A lonely schoolteacher reveals more than she intends when she records the story of her best friend's affair with a pupil in this sly, insightful novel
Schoolteacher Barbara Covett has led a solitary existence; aside from her cat, Portia, she has few friends and no intimates. When Sheba Hart joins St. George's as the new art teacher, Barbara senses the possibility of a new friendship. It begins with lunches and continues with regular invitations to meals with Sheba's seemingly close-knit family. But as Barbara and Sheba's relationship develops, another does as well: Sheba has begun a passionate affair with an underage male student. When it comes to light and Sheba falls prey to the inevitable media circus, Barbara decides to write an account in her friend's defensean account that reveals not only Sheba's secrets but her own.
What Was She Thinking? is a story of repression and passion, envy and complacence, friendship and loneliness. A complex psychological portrait framed as a wicked satire, it is by turns funny, poignant, and sinister. With it, Zoë Heller surpasses the promise of her critically acclaimed first novel, Everything You Know.
Shortlisted for the Man Booker Prize
What Was She Thinking? is the basis of the 2006 film, Notes on a Scandal, starring Judi Dench and Kate Blanchett.
|Edition description:||First Edition|
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About the Author
Zoë Heller was born in London and lives in New York City. Currently a columnist for London's Daily Telegraph, she has contributed to such publications as Vanity Fair, The New Yorker, The Independent, The Sunday Times (London), and The New Republic. She is also the author of the novel Everything You Know.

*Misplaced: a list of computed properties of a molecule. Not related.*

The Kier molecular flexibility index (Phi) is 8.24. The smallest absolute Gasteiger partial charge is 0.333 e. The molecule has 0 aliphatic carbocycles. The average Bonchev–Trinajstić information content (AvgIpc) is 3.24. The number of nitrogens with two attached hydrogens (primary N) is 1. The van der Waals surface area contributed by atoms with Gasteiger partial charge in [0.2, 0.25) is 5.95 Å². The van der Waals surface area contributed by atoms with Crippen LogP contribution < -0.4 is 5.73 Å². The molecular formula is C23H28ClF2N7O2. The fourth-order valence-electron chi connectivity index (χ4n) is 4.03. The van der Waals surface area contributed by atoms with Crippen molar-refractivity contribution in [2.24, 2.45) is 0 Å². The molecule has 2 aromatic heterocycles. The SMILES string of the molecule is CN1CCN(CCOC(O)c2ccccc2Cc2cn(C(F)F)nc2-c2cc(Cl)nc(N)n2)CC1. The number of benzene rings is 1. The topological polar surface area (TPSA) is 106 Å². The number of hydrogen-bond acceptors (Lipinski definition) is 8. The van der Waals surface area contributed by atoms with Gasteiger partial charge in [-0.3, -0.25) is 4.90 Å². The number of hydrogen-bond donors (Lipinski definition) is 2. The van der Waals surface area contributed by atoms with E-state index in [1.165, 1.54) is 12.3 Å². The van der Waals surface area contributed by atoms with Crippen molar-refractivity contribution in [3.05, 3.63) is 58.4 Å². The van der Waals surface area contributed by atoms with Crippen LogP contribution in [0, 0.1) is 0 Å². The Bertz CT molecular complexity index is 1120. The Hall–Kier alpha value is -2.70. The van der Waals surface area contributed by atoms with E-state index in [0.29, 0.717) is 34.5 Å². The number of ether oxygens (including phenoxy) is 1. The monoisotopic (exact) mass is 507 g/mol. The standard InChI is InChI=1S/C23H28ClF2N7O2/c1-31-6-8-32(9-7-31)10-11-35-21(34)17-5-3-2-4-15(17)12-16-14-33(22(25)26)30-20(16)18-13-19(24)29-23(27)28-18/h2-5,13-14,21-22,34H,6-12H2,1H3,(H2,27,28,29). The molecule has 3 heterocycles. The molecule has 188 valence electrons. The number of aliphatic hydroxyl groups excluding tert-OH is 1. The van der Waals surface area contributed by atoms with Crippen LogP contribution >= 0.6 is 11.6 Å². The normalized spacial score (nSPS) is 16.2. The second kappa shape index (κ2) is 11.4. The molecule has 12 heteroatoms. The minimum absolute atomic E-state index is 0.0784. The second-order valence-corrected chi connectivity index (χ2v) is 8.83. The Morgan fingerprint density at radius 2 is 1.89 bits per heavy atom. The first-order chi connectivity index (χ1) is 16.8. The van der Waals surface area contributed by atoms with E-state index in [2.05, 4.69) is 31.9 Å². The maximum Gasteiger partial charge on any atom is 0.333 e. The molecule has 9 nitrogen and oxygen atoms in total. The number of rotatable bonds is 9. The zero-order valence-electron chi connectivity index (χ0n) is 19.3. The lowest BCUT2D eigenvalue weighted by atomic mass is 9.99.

Read an Excerpt
WHAT WAS SHE THINKING?NOTES ON A SCANDAL
By ZOË HELLER
HENRY HOLT AND COMPANYCopyright © 2003 Zoë Heller All right reserved. ISBN: 0-8050-7333-7
Chapter OneThe first time I ever saw Sheba was on a Monday morning, early in the winter term of 1996. I was standing in the St. George's car park, getting books out of the back of my car, when she came through the gates on a bicycle-an old-fashioned, butcher-boy model with a basket in the front. Her hair was arranged in one of those artfully dishevelled up-dos: a lot of stray tendrils framing the jaw, and something like a chopstick piercing a rough bun at the back. It was the sort of hairstyle that film actresses wear when they're playing sexy lady doctors. I can't recall exactly what she had on. Sheba's outfits tend to be very complicated-lots of floaty layers. I know she was wearing purple shoes. And there was definitely a long skirt involved, because I remember thinking that it was in imminent danger of becoming entangled in her spokes. When she dismounted-with a lithe, rather irritating little skip-I saw that the skirt was made of some diaphanous material. Fey was the word that swam into my mind. Fey person, I thought. Then I locked my car and walked away.